Chara, Founding of the Republic
The Republic of Chara is acknowledged, however grudgingly, as the birthplace of human civilization in the Western Bay. The East claims different roots, but the West maintains that the East can hardly be called civilized, and so both sides remain locked in more or less continual military and economic conflict. But to the Western Bay, Chara, even in its current diminished state, is of supreme importance.
The City of Chara numbers nearly four and a half million inhabitants, and is built as much of marble as of wood. Its grand temples are monuments to the Republic’s former wealth and glory, and it is still the greatest scientific center of the human world. But it began the same way as every other city: a few hundred people gathered in a convenient location, in this case along the river Kalond, which feeds a vast area of fertile farmland. Good harvests brought in spare food, and spare food fed population booms for decades, and in time a few hundred people became thousands.
As the largest human settlement on the Western Bay, Chara received the Veshadiin ambassadors to humanity. The Veshadiin taught them metalworking, advanced agricultural techniques, and the beginnings of architecture- and then disappeared. Left without their allies, the Charans were nonetheless overwhelmingly better prepared to be on their own. With steel weaponry and quickly-extrapolated siege warfare, they expanded and conquered many surrounding peoples in the first few years after the Fall, and their expansion only increased in pace as it became increasingly obvious that the Veshadiin were not coming back, and many of their deadly neighbors were leaving as well.
The first great challenge that Chara faced was the tribes of modern-day Sobrin. Fearsome warriors, they were deadly enough that Chara turned to easier targets for many years- too many, for by the time Chara shifted its attention northwards the secrets of steel had spread outside its borders. Faced with steel-armed barbarians under skilled leaders, it took them nearly thirty years to conquer the heavily forested territories north of them, and they were forced to adapt their military to a variety of challenges- an adaptability they maintain today. Provided with wood and stone to fuel expansion they turned north, and faced few real challenges all the way up to the Walls of the Veshaadin, where they stopped, and then turned west.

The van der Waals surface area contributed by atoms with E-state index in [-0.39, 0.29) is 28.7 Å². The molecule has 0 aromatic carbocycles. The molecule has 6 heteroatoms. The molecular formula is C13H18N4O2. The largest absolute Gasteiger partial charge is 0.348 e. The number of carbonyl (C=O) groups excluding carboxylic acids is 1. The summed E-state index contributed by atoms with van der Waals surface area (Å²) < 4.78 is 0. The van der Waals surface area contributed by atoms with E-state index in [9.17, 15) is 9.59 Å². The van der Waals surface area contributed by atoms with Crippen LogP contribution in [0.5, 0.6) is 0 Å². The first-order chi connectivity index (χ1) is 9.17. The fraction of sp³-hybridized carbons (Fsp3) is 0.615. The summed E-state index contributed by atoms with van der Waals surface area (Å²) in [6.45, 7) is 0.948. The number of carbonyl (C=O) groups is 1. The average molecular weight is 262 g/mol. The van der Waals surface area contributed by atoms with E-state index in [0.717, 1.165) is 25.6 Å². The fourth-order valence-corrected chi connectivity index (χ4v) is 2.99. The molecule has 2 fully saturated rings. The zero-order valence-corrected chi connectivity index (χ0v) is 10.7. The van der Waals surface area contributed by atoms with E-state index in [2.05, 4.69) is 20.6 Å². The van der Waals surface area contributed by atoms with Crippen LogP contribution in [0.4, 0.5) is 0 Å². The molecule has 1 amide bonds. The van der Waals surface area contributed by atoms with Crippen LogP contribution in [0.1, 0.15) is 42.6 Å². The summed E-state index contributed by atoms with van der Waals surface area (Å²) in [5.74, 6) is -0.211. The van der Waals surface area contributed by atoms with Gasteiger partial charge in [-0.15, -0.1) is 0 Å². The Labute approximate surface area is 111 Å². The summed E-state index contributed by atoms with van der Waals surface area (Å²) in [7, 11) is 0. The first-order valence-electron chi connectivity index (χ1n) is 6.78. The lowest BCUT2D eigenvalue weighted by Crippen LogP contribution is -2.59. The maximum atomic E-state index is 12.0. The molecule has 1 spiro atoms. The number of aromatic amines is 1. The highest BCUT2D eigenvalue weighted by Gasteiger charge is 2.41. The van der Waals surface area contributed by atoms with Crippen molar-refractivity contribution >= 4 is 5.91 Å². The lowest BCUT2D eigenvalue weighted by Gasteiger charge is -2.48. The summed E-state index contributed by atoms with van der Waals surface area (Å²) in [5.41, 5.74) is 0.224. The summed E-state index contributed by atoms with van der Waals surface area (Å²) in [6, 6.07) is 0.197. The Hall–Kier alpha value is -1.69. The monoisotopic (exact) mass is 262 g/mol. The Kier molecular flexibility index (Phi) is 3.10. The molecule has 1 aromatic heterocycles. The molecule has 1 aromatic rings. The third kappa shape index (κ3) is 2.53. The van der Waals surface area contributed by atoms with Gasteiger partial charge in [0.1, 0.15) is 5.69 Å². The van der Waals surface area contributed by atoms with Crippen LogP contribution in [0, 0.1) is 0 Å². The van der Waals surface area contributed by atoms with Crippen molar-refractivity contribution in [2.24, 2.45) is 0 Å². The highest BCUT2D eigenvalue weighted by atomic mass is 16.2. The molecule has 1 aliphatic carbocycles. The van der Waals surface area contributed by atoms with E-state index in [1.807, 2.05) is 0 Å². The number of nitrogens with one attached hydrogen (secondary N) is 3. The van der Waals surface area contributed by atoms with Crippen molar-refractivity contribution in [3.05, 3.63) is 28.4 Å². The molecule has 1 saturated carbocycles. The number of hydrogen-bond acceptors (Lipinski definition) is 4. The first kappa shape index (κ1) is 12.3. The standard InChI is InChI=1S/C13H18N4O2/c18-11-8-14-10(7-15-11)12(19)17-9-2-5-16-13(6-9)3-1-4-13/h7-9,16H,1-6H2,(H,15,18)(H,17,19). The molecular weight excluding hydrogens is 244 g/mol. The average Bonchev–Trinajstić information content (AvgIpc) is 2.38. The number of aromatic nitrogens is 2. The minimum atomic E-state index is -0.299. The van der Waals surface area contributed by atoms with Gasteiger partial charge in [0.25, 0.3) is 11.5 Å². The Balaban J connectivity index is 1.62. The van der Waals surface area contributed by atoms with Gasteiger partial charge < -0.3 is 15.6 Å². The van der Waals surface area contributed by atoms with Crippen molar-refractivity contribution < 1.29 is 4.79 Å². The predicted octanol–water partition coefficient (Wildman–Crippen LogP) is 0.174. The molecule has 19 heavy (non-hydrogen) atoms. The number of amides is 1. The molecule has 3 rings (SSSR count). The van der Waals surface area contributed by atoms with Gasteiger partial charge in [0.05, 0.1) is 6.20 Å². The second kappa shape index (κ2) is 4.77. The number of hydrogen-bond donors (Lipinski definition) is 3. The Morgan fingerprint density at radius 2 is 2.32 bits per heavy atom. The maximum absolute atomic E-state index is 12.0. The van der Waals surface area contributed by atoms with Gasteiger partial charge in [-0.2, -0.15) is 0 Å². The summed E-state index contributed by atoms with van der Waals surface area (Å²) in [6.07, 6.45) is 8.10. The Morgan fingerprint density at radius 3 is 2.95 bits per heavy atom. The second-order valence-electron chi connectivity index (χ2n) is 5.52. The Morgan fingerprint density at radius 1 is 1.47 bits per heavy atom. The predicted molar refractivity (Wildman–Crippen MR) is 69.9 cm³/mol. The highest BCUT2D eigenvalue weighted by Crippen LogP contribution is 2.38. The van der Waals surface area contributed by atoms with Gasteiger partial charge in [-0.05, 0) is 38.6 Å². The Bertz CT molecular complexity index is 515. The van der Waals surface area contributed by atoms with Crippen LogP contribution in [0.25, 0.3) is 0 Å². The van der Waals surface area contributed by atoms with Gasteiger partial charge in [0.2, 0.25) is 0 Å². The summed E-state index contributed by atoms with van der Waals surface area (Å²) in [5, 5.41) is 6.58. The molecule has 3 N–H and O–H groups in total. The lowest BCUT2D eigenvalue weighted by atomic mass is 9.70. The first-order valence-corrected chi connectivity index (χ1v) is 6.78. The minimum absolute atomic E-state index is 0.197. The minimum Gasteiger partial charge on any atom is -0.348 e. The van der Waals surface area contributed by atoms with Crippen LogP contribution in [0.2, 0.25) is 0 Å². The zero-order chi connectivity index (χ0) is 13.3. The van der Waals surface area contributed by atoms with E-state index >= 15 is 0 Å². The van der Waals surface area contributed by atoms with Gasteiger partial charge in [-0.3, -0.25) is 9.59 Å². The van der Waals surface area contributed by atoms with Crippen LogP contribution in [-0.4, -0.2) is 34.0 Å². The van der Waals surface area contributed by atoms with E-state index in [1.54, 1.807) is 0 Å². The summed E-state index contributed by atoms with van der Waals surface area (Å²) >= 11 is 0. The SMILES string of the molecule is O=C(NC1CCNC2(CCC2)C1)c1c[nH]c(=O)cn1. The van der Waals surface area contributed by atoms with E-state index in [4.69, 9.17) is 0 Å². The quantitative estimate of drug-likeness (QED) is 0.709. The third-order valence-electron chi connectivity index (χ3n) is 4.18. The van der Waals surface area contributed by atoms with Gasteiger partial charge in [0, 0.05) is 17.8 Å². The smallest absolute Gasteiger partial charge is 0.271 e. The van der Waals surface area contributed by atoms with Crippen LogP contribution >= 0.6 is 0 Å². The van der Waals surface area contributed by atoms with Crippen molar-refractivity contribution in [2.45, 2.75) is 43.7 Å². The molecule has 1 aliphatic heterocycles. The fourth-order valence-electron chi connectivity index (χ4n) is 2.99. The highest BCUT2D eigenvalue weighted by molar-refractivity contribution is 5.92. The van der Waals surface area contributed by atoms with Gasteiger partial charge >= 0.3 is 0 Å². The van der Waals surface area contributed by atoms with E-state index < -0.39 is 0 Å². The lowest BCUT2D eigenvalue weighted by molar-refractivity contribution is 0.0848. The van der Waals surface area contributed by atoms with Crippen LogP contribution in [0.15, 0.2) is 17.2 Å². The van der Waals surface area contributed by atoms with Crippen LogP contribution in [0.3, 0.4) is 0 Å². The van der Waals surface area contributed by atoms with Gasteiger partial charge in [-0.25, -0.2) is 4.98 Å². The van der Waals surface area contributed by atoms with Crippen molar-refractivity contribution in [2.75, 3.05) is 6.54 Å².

This was Chara’s golden age: three hundred years of glorious, unhampered expansion into the inner lands of the west. Vast fields and forests yielded basic necessities and great mines across the territory provided a surplus of everything from iron to silver and gold. Outposts were established as far away as the southern end of the peninsula, where the splinter republic of Mikash lies now, and as far north as the now-abandoned Great Vale. They expanded east into many islands, which are now hotly contested territories, and west into what seemed to be endless, uninhabited plains.
They might, in fact, be endless as far as anyone knows; but after centuries of westward exploration, the Charans discovered that they were not totally uninhabited. When the first encounters with the Kuvaldi occurred is not certain; many now suspect they were responsible for the disappearance of dozens of expeditions in the years prior to the first records of their existence. The first major occurrence, however, was as the Charan expeditionary force tried to expand the republic’s roads out further west: an entire army, nearly six thousand strong, wiped out by howling berserkers and strange demon-priests, with only a handful of survivors to tell the tale.
The opening disaster of the Kuvaldi wars set the tone for a century of warfare to come; Chara suffered dozens of defeats, and only by falling back to heavy fortifications could they hold – and even then, the Kuvaldi quickly adapted their demon-fueled magic to siege warfare. Eventually, the Charans began to draw in vast forces from throughout the Republic to go west and exterminate their foes. A full half million soldiers marched west, and a little more than a month later, they reached Chara’s western border and discovered that the Kuvaldi had hit upon the same idea.
In the wake of mutual near-annihilation, the Charans and the Kuvaldi finally communicated with each other. They were unable to come to any peaceful agreement, but did finally settle on borders. The Charans, their economy ruined by the deaths of so much of the work force and their military might in shambles, spent the next two centuries trying to recover – but it was not to be.